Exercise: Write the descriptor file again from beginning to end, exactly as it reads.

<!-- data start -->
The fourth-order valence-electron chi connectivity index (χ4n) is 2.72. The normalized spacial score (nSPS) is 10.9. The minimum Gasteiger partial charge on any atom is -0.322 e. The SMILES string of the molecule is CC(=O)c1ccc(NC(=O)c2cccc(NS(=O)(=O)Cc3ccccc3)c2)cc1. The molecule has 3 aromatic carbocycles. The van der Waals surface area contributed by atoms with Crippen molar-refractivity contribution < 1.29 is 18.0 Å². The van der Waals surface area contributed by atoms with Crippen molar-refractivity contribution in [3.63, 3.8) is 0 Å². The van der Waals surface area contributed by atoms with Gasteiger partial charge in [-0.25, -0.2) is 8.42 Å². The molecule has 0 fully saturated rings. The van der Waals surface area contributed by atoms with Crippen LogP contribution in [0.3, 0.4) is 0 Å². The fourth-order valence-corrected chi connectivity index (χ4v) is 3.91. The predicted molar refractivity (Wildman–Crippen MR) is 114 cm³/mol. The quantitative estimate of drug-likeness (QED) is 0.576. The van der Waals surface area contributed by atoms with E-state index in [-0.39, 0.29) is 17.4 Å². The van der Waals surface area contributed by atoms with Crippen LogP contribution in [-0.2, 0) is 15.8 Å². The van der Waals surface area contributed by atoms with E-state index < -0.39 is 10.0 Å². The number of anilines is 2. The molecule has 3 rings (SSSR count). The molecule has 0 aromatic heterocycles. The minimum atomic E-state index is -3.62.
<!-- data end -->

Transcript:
The fourth-order valence-electron chi connectivity index (χ4n) is 2.72. The normalized spacial score (nSPS) is 10.9. The minimum Gasteiger partial charge on any atom is -0.322 e. The SMILES string of the molecule is CC(=O)c1ccc(NC(=O)c2cccc(NS(=O)(=O)Cc3ccccc3)c2)cc1. The molecule has 3 aromatic carbocycles. The van der Waals surface area contributed by atoms with Crippen molar-refractivity contribution < 1.29 is 18.0 Å². The van der Waals surface area contributed by atoms with Crippen molar-refractivity contribution in [3.63, 3.8) is 0 Å². The van der Waals surface area contributed by atoms with Gasteiger partial charge in [-0.25, -0.2) is 8.42 Å². The molecule has 0 fully saturated rings. The van der Waals surface area contributed by atoms with Crippen LogP contribution in [0.3, 0.4) is 0 Å². The fourth-order valence-corrected chi connectivity index (χ4v) is 3.91. The predicted molar refractivity (Wildman–Crippen MR) is 114 cm³/mol. The quantitative estimate of drug-likeness (QED) is 0.576. The van der Waals surface area contributed by atoms with E-state index in [-0.39, 0.29) is 17.4 Å². The van der Waals surface area contributed by atoms with Crippen LogP contribution in [-0.2, 0) is 15.8 Å². The van der Waals surface area contributed by atoms with E-state index < -0.39 is 10.0 Å². The number of anilines is 2. The molecule has 3 rings (SSSR count). The molecule has 0 aromatic heterocycles. The minimum atomic E-state index is -3.62.